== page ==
Betta Products, Inc. v. Shindle, No. 3:2006cv02417 - Document 42 (N.D. Cal. 2008)

Court Description: ORDER denying motions for reconsideration and for sanctions. Signed by Judge Charles R. Breyer on 9/8/2008. (crblc1, COURT STAFF) (Filed on 9/8/2008)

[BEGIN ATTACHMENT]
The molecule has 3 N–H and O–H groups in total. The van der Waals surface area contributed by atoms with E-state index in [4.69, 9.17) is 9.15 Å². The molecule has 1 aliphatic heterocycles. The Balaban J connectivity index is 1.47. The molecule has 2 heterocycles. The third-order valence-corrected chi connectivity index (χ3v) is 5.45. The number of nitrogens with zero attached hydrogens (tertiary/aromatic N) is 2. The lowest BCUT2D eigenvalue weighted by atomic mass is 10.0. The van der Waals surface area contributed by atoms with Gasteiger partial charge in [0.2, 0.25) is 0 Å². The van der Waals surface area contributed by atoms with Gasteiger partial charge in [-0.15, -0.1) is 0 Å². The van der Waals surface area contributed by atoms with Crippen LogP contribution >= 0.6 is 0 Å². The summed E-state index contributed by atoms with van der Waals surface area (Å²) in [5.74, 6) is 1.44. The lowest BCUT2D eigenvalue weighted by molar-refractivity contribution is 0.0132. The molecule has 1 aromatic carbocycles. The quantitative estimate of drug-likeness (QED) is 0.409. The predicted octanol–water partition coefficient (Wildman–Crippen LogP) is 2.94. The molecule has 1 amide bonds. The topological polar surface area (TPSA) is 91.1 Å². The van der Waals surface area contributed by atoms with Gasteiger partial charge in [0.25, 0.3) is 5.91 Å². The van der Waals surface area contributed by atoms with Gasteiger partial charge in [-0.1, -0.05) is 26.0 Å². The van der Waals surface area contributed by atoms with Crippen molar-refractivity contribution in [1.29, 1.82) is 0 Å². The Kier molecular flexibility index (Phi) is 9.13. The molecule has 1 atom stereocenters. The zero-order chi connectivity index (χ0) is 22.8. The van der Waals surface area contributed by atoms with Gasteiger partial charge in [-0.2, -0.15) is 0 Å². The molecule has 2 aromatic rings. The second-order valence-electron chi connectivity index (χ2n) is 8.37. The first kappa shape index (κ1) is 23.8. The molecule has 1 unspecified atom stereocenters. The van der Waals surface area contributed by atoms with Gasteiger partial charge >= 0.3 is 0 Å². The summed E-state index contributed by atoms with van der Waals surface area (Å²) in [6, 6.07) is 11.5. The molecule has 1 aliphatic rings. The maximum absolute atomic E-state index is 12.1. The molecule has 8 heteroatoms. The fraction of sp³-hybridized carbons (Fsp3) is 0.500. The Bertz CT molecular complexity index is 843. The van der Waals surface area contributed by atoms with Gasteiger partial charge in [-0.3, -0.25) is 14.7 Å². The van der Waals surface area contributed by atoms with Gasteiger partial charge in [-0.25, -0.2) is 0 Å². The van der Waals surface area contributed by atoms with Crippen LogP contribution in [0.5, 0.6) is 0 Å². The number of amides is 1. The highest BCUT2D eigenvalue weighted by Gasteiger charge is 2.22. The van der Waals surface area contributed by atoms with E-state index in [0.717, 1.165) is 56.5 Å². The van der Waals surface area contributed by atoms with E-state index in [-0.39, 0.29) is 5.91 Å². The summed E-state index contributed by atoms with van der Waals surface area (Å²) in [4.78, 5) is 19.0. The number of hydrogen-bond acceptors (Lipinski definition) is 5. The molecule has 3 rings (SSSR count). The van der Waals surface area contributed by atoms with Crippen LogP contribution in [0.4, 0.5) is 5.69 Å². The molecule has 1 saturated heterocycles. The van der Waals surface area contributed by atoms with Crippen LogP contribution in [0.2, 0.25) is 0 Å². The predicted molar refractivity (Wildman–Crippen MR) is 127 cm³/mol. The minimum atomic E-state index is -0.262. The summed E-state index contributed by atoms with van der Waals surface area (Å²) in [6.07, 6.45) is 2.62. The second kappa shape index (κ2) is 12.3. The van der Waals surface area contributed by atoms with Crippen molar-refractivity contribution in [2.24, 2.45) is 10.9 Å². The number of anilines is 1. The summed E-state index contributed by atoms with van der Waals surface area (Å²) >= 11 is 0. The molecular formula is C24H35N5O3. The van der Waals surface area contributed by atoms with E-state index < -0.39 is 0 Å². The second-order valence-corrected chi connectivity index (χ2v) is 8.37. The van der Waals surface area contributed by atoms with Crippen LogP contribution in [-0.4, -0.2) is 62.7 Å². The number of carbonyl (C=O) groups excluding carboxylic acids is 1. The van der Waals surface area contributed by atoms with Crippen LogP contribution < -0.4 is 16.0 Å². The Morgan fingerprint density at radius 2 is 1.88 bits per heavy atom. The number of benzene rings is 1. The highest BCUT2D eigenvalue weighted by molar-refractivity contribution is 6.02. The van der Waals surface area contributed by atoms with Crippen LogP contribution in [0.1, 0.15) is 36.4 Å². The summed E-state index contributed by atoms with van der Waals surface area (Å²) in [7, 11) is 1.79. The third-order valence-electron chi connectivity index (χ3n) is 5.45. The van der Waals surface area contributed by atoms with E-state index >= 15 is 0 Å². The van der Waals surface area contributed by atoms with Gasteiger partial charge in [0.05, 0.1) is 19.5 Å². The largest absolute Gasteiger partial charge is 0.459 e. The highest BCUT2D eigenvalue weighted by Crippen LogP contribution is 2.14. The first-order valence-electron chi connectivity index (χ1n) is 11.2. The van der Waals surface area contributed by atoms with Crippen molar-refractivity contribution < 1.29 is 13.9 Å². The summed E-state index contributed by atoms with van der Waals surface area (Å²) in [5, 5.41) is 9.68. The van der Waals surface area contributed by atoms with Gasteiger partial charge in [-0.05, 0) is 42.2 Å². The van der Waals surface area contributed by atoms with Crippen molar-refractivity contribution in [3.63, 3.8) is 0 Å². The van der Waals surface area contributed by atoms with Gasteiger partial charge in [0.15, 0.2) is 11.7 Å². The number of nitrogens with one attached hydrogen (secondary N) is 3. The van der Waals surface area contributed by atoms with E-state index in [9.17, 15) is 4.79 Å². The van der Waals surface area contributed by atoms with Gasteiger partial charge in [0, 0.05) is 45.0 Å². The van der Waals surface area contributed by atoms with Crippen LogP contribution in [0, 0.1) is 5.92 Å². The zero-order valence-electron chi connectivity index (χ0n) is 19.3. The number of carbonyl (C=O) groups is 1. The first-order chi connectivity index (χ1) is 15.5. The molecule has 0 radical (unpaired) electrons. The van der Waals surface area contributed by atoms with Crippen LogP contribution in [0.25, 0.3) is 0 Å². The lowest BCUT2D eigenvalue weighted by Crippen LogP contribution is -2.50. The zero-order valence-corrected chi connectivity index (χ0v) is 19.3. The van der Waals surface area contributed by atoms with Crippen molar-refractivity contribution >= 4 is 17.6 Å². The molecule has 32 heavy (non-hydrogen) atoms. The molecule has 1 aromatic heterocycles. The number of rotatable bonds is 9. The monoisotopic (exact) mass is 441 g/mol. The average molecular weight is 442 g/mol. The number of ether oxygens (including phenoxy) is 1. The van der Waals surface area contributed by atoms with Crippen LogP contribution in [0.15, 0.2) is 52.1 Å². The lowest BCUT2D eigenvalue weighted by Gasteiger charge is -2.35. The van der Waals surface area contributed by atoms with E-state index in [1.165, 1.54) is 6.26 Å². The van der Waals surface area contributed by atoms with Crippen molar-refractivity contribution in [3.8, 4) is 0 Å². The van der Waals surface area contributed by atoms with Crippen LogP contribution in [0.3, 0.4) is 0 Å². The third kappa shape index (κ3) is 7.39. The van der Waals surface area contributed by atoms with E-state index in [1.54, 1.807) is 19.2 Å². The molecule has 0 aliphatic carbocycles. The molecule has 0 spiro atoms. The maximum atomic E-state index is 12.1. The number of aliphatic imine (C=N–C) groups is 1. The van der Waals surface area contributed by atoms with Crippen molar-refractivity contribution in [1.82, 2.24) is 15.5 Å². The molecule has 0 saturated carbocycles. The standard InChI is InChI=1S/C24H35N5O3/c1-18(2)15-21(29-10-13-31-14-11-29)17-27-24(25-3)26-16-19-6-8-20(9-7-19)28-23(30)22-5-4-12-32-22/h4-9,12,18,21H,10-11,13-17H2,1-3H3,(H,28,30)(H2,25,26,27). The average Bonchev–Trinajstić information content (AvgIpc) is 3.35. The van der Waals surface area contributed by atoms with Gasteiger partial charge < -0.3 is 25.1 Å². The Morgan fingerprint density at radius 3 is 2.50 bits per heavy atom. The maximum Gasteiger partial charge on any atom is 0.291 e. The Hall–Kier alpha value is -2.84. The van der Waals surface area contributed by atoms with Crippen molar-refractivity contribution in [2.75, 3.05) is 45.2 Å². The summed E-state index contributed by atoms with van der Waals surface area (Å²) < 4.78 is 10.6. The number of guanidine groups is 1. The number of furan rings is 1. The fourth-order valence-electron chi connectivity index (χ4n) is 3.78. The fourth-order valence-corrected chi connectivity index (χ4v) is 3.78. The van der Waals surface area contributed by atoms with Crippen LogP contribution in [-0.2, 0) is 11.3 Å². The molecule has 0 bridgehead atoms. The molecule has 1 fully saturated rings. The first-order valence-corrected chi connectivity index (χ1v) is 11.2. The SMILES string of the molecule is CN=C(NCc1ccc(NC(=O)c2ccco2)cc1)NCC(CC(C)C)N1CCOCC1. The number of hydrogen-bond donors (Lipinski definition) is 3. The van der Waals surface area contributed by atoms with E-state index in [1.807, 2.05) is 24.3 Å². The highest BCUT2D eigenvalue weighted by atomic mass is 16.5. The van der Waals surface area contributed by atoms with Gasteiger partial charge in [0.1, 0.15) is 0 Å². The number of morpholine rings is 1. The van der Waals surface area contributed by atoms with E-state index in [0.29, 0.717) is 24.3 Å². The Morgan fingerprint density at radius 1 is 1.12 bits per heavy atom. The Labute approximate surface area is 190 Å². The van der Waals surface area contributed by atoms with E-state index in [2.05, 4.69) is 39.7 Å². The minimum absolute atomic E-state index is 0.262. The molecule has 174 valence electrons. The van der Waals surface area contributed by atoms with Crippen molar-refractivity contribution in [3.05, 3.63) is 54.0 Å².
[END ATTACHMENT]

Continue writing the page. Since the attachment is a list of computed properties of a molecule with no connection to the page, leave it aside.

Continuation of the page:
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Betta Products, Inc. v. Shindle Doc. 42 1 2 3 4 5 6 7 8 IN THE UNITED STATES DISTRICT COURT 9 FOR THE NORTHERN DISTRICT OF CALIFORNIA United States District Court For the Northern District of California 10 11 12 Plaintiffs, 13 14 15 v. ANDREW DYAKON, Defendant. 16 17 18 / BETTA PRODUCTS INC., and DANA MCCURNIN, Plaintiffs, 19 20 No. C 05-02274 CRB BETTA PRODUCTS INC., and DANA MCCURNIN, v. 21 RICHARD SHINDLE, 22 Defendant. ___________________________________/ 23 No. C 06-2417 CRB ORDER DENYING MOTIONS FOR RECONSIDERATION AND MOTIONS FOR RULE 11 SANCTIONS 24 25 26 27 28 After issuing Orders To Show Cause and holding oral argument, the Court entered an Order dismissing the above cases for plaintiffs’ failure to prosecute. Now pending before the Court are plaintiffs’ motions for reconsideration pursuant to Federal Rule of Civil Procedure 59(e) and Rule 60(b) and defendants’ motions for Rule 11 sanctions. After carefully considering the pleadings and evidence, and the entire record in these cases, the Court DENIES all motions. United States District Court For the Northern District of California 1 PROCEDURAL HISTORY 2 Plaintiffs Betta Products, Inc. (“Betta) and Dana McCurnin, trustee of the Betta 3 Products Litigation Trust (collectively “plaintiffs”), filed these related actions. On May 5, 4 2008, the Court sua sponte dismissed Betta v. Shindle, 06-2417 CRB, based on plaintiffs’ 5 failure to take any action in the case for more than two years, and in light of plaintiffs’ 6 representation–under oath–in a related case that plaintiffs no longer had available to them 7 any witnesses who are knowledgeable about Betta’s corporate records. Plaintiffs responded 8 by filing a motion to vacate the dismissal on the ground that they had not had the opportunity 9 to defend their inaction and that they had good cause for their failure to take any action to 10 prosecute the lawsuit. Accordingly, the Court vacated the dismissal and ordered plaintiffs to 11 show cause why the action should not be dismissed for their failure to prosecute. 12 Defendant Richard Shindle filed an opposition to plaintiffs’ motion to vacate, and in 13 his opposition notified the Court that plaintiffs had another action pending before this Court 14 that plaintiffs had failed to prosecute for nearly three years, Betta v. Dyakon, 05-2274 CRB. 15 In response the Court issued an Order to Show Cause why the Dyakon matter should also not 16 be dismissed based on plaintiffs’ failure to prosecute that action. The Court scheduled a 17 hearing on the Orders To Show Cause for June 19, 2008 and notified the parties that in 18 deciding whether to dismiss, the Court would consider the entire record to date, including 19 plaintiffs’ submissions in connection with its motion to vacate the dismissal in Shindle. 20 Plaintiffs filed written oppositions and evidence in opposition to the Show Cause 21 Orders. Plaintiffs explained that they had not taken any, or, at most, very little action to 22 prosecute these actions due to Betta’s bankruptcy and its June 2006 cessation of business; 23 given their limited resources they decided to prosecute other actions before proceeding with 24 these two lawsuits. The Court held oral argument at which plaintiffs reiterated the arguments 25 set forth in their written oppositions. At no time during oral argument did plaintiffs suggest 26 that they needed, or would at least like, additional time to respond to the Court’s Show Cause 27 Orders. 28 2 1 2 dismiss a case for failure to prosecute and found that dismissal is warranted. In so ruling the 3 Court found that plaintiffs’ excuse for their delay is frivolous and not reasonable as a matter 4 of law. June 24, 2008 Order at 5-6. The Court also found that plaintiffs had not rebutted the 5 presumption of prejudice that arose from their unreasonable delay in prosecution. Id. at 7. 6 Finally, the Court found that plaintiffs had not proposed--and the Court was not aware of-- 7 any available less drastic sanctions for plaintiffs’ delay. Id. at 7-8. Accordingly, the Court 8 dismissed the cases with prejudice and entered judgment in favor of defendants. 9 United States District Court For the Northern District of California The Court applied the Ninth Circuit’s five factor test for determining whether to Plaintiffs now move for reconsideration pursuant to Federal Rule of Civil Procedure 10 59(e) and Rule 60(b); specifically, plaintiffs ask the Court to vacate the judgments and set the 11 cases for trial. Defendants oppose the motions and have moved for Rule 11 sanctions on the 12 ground that plaintiffs’ reconsideration motions are frivolous. DISCUSSION 13 14 I. Motions For Reconsideration 15 A district court may reconsider an order granting judgment under either Federal Rule 16 of Civil Procedure 59(e) (motion to alter or amend a judgment) or Rule 60(b) (relief from 17 judgment). See School Dist. No. 1J, Multnomah County, Or. V. ACandS, 5 F.3d 1255, 1262 18 (9th Cir. 1993). Plaintiffs cite to both Rules. 19 Under Rule 59(e), “[r]econsideration is appropriate if the district court (1) is presented 20 with newly discovered evidence, (2) committed clear error or the initial decision was 21 manifestly unjust, or (3) if there is an intervening change in controlling law. Id. at 1263. 22 Although plaintiffs do not identify upon which prong they rest their motion, they appear to 23 argue that the Court “committed clear error” or that the Court’s decision was “manifestly 24 unjust” because their claims have merit and can be proved through the testimony of Dennis 25 Walsh and plaintiff Dana McCurnin. They assert: “[i]t is apparent from the Court’s Order 26 that the court presumed that Plaintiffs would be unable to produce evidence to support their 27 claims and that this presumption influenced the Court’s Order and Judgment.” 28 3 United States District Court For the Northern District of California 1 The Court did not dismiss plaintiffs’ claims because it believed plaintiffs’ claims were 2 without merit; the Court dismissed plaintiffs’ lawsuits based on its consideration of the five 3 factors, none of which include the merits of the plaintiffs’ lawsuits. The Court found that the 4 first factor–the public’s interest in expeditious resolution of litigation–weighs in favor of 5 dismissal because of plaintiffs’ delay in taking any action to prosecute these actions. Order 6 at 5. The Court also found that plaintiffs’ explanation for their delay–that they unilaterally 7 decided to utilize their and their law firm’s limited resources to prosecute other lawsuits 8 first–was unreasonable. Id at 5-6. The Court also noted its concern that these actions could 9 be expeditiously resolved in light of plaintiffs’ representation under oath in a related action 10 before this Court that they are unable locate any persons who have firsthand knowledge of 11 Betta’s corporate records. Id. at 6. 12 Plaintiffs’ seize on this last statement to support their claim that the Court dismissed 13 their lawsuits because it erroneously believed they could not prove their cases. Plaintiffs’ 14 misconstrue the Court’s Order. The Court found that the first factor weighed in favor of 15 dismissal because of the length of plaintiffs’ inaction and the unreasonableness of their 16 excuse. The Court’s concern with whether these actions could be expeditiously resolved was 17 noted, but was not central to the Court’s decision. Even if the Court did not have that 18 concern, it would have still found–and does find–that the first factor weighs in favor of 19 dismissal; plaintiffs have not cited any caselaw, and the Court is aware of none, which 20 provides that a plaintiff may file a case and then unilaterally decide not to take any action to 21 prosecute the case because it would rather use its limited resources to instead prosecute other 22 actions. 23 In any event, plaintiffs have still not explained their representations in the related case. 24 When plaintiffs and their counsel were potentially on the hook for thousands of dollars in 25 attorney fees and costs, they represented to the Court that all of Betta’s records had been 26 placed in storage and that they have been unable to locate any former Betta personnel with 27 knowledge of and the ability to authenticate Betta’s corporate records. See Betta v. 28 Transglobal, 05-2273 CRB, Docket no. 161, Declaration of Laura Portillo, Dec. 3, 2007 at 4 United States District Court For the Northern District of California 1 ¶ 25 (“All of Betta’s records were placed in storage, and the people who had knowledge of 2 the contents of these records were no longer available to the Committee to prosecute the 3 lawsuit.”); id. ¶ 27 (noting that when defendants noticed the deposition of the person most 4 knowledgeable plaintiffs were “unable to locate any person who had firsthand knowledge of 5 Betta’s corporate records”); Betta v. Transglobal, 05-2273 CRB, Docket no. 165, 6 Declaration of Dennis Walsh, Dec. 4, 2007 at ¶ 6 (explaining that the voluntary dismissal of 7 the Transglobal action “reflected the harsh reality that all of Betta’s former personnel have 8 moved on and there is [sic] no available witnesses to testify and locate and authenticate 9 documents and otherwise assist in proving the Plaintiffs’ case.”) (emphasis added). Now 10 plaintiffs take a different position: they claim that two of the former personnel who have 11 been assisting with all of the Betta cases from the beginning–Dennis Walsh and plaintiff 12 Dana McCurrin–do, in fact, have knowledge of the corporate records relevant to these two 13 cases; they just do not have knowledge of the corporate records relevant to the case in which 14 plaintiffs were defending the motion for attorney fees and costs. Regardless of whether 15 plaintiffs now believe they have the records and witnesses they need to prove these two 16 cases, however, Betta’s closure more than two years ago, and the concomitant dispersal of 17 Betta’s personnel, will make it difficult for defendants to fairly mount a defense; thus the 18 Court’s concern with the expeditious resolution of the cases remains. 19 The Court also mentioned plaintiffs’ representations about the availability of 20 corporate records in connection with the prejudice factor. First, the Court found that a 21 presumption of actual prejudice applies because plaintiffs do not have a non-frivolous excuse 22 for their failure to take any action to prosecute these two lawsuits. See In re Eisen, 31 F.3d 23 1447, 1454 (9th Cir. 1994) (“courts presume injury based on the fact that witnesses move 24 away and their memories fade”) (internal quotation marks and citation omitted). 25 Second, the Court found that regardless of the presumption, defendants have suffered 26 actual prejudice because (1) the cases involve events that occurred more than six years ago, 27 (2) since that time Betta has ceased operations, terminated all of its employees, and placed all 28 of its documents in storage, and (3) plaintiffs have represented that they no longer have 5 1 available anyone with firsthand knowledge of Betta’s corporate records. These findings have 2 nothing to do with the merits of plaintiffs’ cases; rather, they concern defendants’ ability to 3 fairly defend these actions in light of plaintiffs’ unreasonable delay. 4 In sum, the whole premise of plaintiffs’ motions for reconsideration–that the Court 5 dismissed their lawsuits because they did not produce “summary judgment type” evidence 6 supporting their claims–is wrong. The Court dismissed their lawsuits because they 7 unreasonably delayed the prosecution of these actions. 8 United States District Court For the Northern District of California 9 It follows, then, that the other new argument raised in plaintiffs’ motions also fail. Plaintiffs complain that the Court did not give plaintiffs notice that they needed to produce 10 “summary judgment type” evidence and even if the Court had given them notice, did not give 11 them enough time to produce such evidence. As is explained above, such evidence is of 12 limited relevance; the Court’s dismissal decision is not based on a finding that plaintiffs’ 13 claims are without merit. See id. 31 F.3d at 1454. This “summary judgment type” evidence 14 is the only evidence plaintiffs claim they did not have time to submit to the Court; they do 15 not argue that they did not have an adequate opportunity to explain the reasons for their lack 16 of diligence. Nor could they. First, they never asked the Court for more time, even at oral 17 argument. Second, their motion to vacate the Shindle judgment, responses to the two Orders 18 to Show Cause, and their motions for reconsideration, all posit the same excuse: plaintiffs 19 simply chose to prosecute other actions first. 20 Plaintiffs’ remaining arguments rehash the same arguments made in their motion to 21 vacate and their responses to the Show Cause Order and thus may not form the basis for 22 motions for reconsideration under Rule 59(b) as a matter of law. 23 Plaintiffs also cite Rule 60(b) in support of their motions for reconsideration. Relief is 24 also unavailable under this Rule. “Rule 60(b) provides for reconsideration only upon a 25 showing of (1) mistake, surprise, or excusable neglect; (2) newly discovered evidence; (3) 26 fraud; (4) a void judgment; (5) a satisfied or discharged judgment; or (6) extraordinary 27 circumstances which would justify relief. None of these potential grounds for relief is 28 6 United States District Court For the Northern District of California 1 applicable here.” School Dist. No. 1J, Multnomah County, 5 F.3d at 1263 (internal quotation 2 marks and citation omitted). 3 II. Defendants’ Motion for Rule 11 Sanctions 4 Defendants move for Rule 11 sanctions. They argue that the evidence offered by 5 plaintiffs in support of their motions was not recently discovered and thus may not form the 6 basis of a motion for reconsideration and the rest of plaintiffs’ arguments simply repeat 7 arguments they have previously made to the Court. 8 The Court agrees that much of plaintiffs’ motions for reconsideration simply 9 repeat–sometimes nearly verbatim–the arguments made in their motion to vacate and their 10 responses to the Show Cause Orders and thus are not appropriate bases for a motion for 11 reconsideration. The gravamen of their motions, however, is that their cases have merit. 12 While plaintiffs have not persuaded the Court to reconsider its earlier rulings, the Court does 13 not find the motions sanctionable, especially in light of the result of the earlier rulings: 14 dismissal with prejudice. The Court also does not find plaintiffs’ presentation of the 15 affidavit to be sanctionable. Accordingly, the Court in its discretion DENIES the motions for 16 Rule 11 sanctions. 17 IT IS SO ORDERED. 18 Dated: September 8, 2008 CHARLES R. BREYER 19 UNITED STATES DISTRICT JUDGE 20 21 22 23 24 25 26 27 28 G:\CRBALL\2006\2417\orderdenyingmotions.wpd 7